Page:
It’s no secret that a lot of people, including some very influential personalities, harbor the fear that AI or artificial intelligence could one day surpass human intelligence and take over the world. But while such a threat may not be as far-fetched, right now, there’s one big stumbling block that’s keeping robots and machines from even scratching the surface of what it is like to be human. And that’s the ability to reason and think logically.
Researchers have been trying to figure out how to incorporate this ability into computers. Now Google’s DeepMind might be moving ahead in the race as it has developed an algorithm that enables AI to handle the most basic form of reasoning, that is, relational reasoning.
What is relational reasoning? It’s a form of thinking that makes use of logic to connect and correlate objects, places, patterns, sequences and other entities. It’s what we humans use to decide which is the best bunch of grapes at the grocery, or what the evidence present in a crime scene means. It’s something intuitive and intrinsic in us, which is probably what makes it so difficult to teach to AI. Because unlike performing a simple, repetitive or manual task, recognizing something, then relating it to something else in the right context is not as simple.
What DeepMind built is a neural network that can be connected to other neural networks to give them a ‘combined power’ to do relational reasoning. They trained the AI using images of 3D shapes with various colors and sizes, allowing it to analyze pairs of objects and basically forced it to work out the relationship between them. They then asked questions that incorporated shapes, sizes, colors and positioning in a pattern like: does the red-colored object behind the green thing have the same shape as the blue-colored object to the left of the gray-colored thing?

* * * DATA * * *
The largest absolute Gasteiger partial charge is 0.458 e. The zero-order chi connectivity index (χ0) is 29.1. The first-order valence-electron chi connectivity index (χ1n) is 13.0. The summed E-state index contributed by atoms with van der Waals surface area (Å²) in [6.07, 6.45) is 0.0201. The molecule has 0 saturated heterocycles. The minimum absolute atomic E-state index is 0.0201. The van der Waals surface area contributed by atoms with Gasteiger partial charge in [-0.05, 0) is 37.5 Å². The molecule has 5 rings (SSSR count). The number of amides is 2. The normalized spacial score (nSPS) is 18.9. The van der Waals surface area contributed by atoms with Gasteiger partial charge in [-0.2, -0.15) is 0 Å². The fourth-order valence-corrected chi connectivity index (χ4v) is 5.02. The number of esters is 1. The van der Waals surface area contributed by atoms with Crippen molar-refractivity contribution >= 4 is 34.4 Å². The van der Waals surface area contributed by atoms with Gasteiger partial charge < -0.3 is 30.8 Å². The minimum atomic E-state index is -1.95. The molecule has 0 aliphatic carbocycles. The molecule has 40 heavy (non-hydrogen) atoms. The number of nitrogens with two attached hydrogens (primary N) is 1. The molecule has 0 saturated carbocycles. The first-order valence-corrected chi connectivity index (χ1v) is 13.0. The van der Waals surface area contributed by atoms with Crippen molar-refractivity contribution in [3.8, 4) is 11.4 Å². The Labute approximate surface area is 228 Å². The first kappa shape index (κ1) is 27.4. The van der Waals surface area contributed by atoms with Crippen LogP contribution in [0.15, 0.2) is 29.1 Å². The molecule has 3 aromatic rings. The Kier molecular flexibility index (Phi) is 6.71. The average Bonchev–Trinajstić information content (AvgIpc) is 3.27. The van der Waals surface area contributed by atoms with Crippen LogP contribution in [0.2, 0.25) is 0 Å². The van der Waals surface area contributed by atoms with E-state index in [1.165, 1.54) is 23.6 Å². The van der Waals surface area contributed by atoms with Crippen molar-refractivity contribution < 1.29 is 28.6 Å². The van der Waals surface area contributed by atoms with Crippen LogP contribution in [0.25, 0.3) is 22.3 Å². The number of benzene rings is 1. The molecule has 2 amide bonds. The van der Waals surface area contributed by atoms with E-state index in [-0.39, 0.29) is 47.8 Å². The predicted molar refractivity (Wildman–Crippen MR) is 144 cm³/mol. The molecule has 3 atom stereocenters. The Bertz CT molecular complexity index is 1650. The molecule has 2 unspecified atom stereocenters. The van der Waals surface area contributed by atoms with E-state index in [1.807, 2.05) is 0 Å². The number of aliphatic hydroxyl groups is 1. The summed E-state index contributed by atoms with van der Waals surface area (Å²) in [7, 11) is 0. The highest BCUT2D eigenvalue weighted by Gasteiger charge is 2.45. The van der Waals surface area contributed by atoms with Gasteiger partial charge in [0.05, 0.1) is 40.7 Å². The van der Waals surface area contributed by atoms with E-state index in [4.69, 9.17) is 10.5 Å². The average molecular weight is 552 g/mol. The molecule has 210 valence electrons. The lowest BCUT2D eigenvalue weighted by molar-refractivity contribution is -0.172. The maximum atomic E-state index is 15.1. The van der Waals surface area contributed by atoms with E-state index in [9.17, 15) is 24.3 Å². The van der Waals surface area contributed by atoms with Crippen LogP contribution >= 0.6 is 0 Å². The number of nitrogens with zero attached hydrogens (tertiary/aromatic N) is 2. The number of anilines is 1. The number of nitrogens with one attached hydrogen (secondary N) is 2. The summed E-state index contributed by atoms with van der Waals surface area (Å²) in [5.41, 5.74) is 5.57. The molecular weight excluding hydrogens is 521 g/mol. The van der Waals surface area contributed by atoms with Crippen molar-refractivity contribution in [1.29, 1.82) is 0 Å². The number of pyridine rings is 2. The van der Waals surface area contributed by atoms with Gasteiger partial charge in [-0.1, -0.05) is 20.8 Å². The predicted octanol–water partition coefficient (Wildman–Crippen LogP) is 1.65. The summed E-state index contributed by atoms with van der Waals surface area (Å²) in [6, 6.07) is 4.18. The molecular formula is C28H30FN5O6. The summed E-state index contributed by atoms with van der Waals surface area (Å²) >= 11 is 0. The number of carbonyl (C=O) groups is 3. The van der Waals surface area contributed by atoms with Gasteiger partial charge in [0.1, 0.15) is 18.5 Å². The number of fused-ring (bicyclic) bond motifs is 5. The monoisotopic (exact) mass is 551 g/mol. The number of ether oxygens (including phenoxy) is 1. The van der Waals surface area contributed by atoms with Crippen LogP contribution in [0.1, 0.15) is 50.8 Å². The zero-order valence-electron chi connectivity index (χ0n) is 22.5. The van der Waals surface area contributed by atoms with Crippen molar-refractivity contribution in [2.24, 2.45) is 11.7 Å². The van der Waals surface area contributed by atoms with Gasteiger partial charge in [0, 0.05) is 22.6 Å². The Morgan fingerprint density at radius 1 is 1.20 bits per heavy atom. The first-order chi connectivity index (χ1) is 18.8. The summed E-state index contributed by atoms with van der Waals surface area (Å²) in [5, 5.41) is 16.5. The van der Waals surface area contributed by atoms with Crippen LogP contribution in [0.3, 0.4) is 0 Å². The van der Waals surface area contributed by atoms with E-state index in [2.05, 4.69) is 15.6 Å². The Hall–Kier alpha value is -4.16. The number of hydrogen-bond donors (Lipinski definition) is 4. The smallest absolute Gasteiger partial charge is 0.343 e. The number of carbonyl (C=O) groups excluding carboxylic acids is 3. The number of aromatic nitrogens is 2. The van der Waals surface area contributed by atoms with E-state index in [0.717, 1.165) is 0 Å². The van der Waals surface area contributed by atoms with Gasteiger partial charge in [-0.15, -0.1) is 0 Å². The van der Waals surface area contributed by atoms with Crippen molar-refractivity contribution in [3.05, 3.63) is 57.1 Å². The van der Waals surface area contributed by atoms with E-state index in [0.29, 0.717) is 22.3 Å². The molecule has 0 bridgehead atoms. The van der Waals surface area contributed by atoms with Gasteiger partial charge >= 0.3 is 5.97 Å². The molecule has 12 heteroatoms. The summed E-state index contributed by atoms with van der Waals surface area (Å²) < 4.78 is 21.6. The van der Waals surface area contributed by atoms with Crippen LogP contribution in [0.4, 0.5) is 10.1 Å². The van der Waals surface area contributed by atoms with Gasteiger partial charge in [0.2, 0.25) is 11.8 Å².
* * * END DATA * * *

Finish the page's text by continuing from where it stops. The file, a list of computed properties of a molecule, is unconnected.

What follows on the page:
Amazingly, the system was able to answer the questions correctly almost 96% of the time. Humans only scored 92%, while other machine-learning algorithms scored between 42% to 77%.
DeepMind also tried a language-based task, and the results were similar. Its neural net scored an astounding 98% while other algorithms scored a low 45%.
Notwithstanding this impressive feat, study lead Adam Santoro of DeepMind is quick to point out that there’s still a long way to go before practical applications can be implemented. At best, the ability to understand and recognize differences in color, shape and size can initially be used for computer vision. As he told New Scientist: “You can imagine an application that automatically describes what is happening in a particular image, or even video for a visually impaired person.”
But true logic and reasoning requires so much more than mere understanding of physical features. Which means, unless accelerated progress is made on this front, humans have nothing to fear because we will remain superior over AI, for the time being that is.
The study was recently published at arXiv.
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